The Path from Beta Exam to Live Exam
Posted 01 Jul 2016 by Liberty Munson (Microsoft)
You may have heard that it can take 8 weeks from taking a beta exam to getting your result... Sometimes, it takes longer, and on rare occasions, it can actually be faster. So, being a psychologist and, as commonly assumed, mind reader, I know that you're wondering "why does it take so long?"
Here are some of the factors that affect the amount of time an exam stays in beta:
How quickly we fill beta seats. We need at least 250 qualified candidates (meaning that they meet the audience profile experience description) to take the exam while in beta. More is always better because I know that some unqualified people will also attempt the beta, and these responses can affect what happens at the next phase of exam development (see #2 below). Sometimes, we are able to deliver 250+ exams quickly; often, it takes longer. In the past, the voucher that allows you to take the beta exam for free was valid until the exam went live, but we need to speed up this process, so we have limited its use to a 3 week period. The faster we meet the goal of 250 exam results, the faster we can move to the next stage of exam development. If we don't have 250 results by the end of the 3 week period, we have to extend the beta, and, obviously, that means the time it takes before we can move to the next stage of exam development is also pushed out.
Why do we need 250+ results? Because we want stable estimates of the psychometric performance of each item, form, and the overall exam. Evaluating these psychometrics (statistics) is the next phase of exam development called "item selection." We calculate a wide variety of statistics for each item and form to evaluate how effective they are in assessing candidate skills and abilities. These include p-value (percent of people answering correctly), point biserial correlations (essentially tells me if the question differentiates high and low performers), item measures, reliabilities, median time spent, alpha, means, median, mode scores, test characteristic curves, etc. All of which give me insight into the validity and quality of each item and the overall item pool. In addition, I read every beta comment to better understand the candidate feedback and potential issues with items that may not have been identified through the statistics. This analysis takes about a week.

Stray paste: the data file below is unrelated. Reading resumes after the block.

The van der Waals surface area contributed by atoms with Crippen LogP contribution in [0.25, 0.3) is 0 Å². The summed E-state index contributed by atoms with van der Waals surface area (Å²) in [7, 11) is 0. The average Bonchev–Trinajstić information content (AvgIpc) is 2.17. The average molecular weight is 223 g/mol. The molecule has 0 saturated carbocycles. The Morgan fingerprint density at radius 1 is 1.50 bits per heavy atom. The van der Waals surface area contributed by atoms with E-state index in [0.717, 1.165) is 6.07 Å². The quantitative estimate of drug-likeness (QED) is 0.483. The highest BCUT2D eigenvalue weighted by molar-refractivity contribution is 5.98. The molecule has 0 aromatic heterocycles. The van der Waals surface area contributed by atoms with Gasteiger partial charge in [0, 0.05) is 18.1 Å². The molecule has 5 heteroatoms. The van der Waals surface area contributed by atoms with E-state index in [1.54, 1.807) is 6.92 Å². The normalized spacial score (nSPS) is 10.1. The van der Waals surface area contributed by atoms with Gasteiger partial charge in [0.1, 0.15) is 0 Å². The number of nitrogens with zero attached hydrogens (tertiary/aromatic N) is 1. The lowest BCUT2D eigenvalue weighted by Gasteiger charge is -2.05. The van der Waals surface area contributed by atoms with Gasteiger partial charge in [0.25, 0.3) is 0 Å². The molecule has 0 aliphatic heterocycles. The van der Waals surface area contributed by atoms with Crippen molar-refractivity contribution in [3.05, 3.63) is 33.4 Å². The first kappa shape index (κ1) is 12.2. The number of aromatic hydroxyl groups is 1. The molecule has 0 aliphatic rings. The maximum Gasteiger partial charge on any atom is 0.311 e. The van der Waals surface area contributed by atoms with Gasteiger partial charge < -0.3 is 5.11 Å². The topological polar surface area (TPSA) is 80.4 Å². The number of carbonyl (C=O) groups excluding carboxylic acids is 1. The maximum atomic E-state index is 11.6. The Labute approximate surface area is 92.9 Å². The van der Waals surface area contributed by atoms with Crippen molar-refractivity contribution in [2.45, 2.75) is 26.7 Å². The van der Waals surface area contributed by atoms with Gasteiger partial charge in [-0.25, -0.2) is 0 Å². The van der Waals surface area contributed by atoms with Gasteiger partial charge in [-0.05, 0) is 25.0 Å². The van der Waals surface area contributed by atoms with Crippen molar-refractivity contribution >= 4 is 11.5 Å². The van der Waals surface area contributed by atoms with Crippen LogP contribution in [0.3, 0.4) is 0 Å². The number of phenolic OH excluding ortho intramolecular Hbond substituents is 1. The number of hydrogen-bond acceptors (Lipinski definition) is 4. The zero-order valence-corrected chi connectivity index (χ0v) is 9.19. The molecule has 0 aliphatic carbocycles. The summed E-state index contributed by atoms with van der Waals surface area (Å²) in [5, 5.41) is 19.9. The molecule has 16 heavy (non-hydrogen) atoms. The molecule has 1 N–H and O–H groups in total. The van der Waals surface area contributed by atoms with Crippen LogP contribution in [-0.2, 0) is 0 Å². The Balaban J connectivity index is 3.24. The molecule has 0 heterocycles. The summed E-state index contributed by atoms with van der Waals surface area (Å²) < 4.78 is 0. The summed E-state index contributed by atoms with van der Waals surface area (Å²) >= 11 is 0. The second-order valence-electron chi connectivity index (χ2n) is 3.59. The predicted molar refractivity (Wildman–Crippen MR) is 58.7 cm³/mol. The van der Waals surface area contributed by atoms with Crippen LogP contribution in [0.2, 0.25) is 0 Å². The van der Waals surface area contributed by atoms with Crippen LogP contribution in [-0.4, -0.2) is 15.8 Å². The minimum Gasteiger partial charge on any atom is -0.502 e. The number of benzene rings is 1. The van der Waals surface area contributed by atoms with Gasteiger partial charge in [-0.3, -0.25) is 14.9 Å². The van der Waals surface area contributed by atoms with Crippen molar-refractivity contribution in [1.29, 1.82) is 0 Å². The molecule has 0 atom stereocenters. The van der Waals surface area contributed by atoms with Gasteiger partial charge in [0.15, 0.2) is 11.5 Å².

Once I have done this review, we meet with subject matter experts to review items that I'm unsure about. I'm not a technical expert, so I rely on their expertise to help me determine if a questionable item can be kept, fixed, or must be killed. During this meeting, we also gather information from the SMEs to establish the cut or passing score.
After this meeting, I compile all of this information, finalize the item pool and cut score, and then assemble the live forms (well, I work with a vendor who does the last bit based on the guidelines that I provide about content distribution across the forms). [A form is the instance of the exam that you see when you sit it—that is, the combination of items that are delivered during your administration.] This process takes a little more than a week.
Once we have the specifications for the live version of the exam, we "build" them, hand them off to our exam delivery provider, who then sets the exam up in their system and tests it to ensure that everything is functioning (including scoring) as expected. Someone on my team also reviews this "pre-published" version. This takes about 2 weeks.
The exam is now live, and the exam delivery provider can then rescore all beta candidates. This takes about a week.
So, if you add this all up . . . best case is 8 weeks. Now, you know the magic that's behind the curtain!
What new questions does this raise for you?